Olympic gold medalist, Cullen Jones is challenging black people to break the myth that “black people don’t swim.” He wants blacks to stop using excuses.
“The stigma of “black people don’t swim,” bothers me,” said Cullen on GMA last week. “I have four medals. I cannot float. It has nothing to do with being able to swim.”
Cullen, born in the Bronx and raised in Irvington, NJ, understands the history and the stigma associated with swimming for The Global Majority in America.
The reason why many don’t know how to swim has its roots in racism. Pools and beaches throughout the country were off limits to blacks during the Jim Crow era. There is even a famous story about a hotel in Las Vegas draining their entire pool because the beautiful Dorothy Dandridge dipped her toe in the water. The incident occurred in 1953, at Hotel Last Frontier where Dandridge, the first black woman to earn a Best Actress Oscar nomination for her role in Carmen Jones, deliberately put her foot in the pool.
Black children drown at a rate three times that of whites, according to the Centers for Disease Control and according to a study by USA Swimming, 70% of black children surveyed said they either have low or no ability to swim.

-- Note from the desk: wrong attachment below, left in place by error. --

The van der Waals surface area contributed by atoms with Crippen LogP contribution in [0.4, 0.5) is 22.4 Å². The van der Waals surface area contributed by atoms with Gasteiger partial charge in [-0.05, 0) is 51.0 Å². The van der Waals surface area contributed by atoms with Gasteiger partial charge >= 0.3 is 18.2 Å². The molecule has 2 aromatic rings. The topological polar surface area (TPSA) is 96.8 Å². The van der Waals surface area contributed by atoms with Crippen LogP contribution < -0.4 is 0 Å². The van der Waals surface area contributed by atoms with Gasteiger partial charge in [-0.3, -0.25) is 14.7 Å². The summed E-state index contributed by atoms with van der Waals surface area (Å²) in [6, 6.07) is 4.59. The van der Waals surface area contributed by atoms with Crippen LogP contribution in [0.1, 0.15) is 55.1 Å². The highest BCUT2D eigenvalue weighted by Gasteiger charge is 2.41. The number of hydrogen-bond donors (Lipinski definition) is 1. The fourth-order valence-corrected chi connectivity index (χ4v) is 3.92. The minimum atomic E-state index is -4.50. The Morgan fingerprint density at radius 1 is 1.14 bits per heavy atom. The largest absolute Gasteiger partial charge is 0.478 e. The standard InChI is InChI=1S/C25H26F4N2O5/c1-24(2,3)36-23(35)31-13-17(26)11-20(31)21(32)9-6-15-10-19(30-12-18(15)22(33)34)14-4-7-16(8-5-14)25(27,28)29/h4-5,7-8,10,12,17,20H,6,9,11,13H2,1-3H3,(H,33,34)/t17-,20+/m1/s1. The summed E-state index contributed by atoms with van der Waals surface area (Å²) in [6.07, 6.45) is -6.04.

Last month, nine members of one family drowned when a duck boat capsized on Table Rock Lake in Missouri. In 2016, in St. Petersburg, Florida, three teenage girls drowned in a swamp. And in 2010, six teenagers drowned in Louisiana after a 15-year-old accidentally stepped into deep water in the Red River in Shreveport and panicked. His friends, who rushed in to help, ended up drowning as well.
Cullen Jones—the first black to hold a world record in swimming, who has gold medals in the 4 x 100-metter freestyle relay from the 2008 Olympic Games in Beijing, China, a gold medal in the 4 x 100-meter medley relay from the 2012 Games in London and a silver medal in the 50-meter freestyle from London—also almost drowned at an amusement park when he was 5 years old.
“My inner tube hit the pool at the bottom of the biggest slide in the park and flipped over,” Jones told PEOPLE magazine. “I had never had swim lessons, I didn’t know what to do and I wasn’t strong enough to pull myself out of the water.”
Today he is a crusader for pushing blacks to learn how to swim. Can you swim? Let us know on Twitter with the #WellnessWednesday.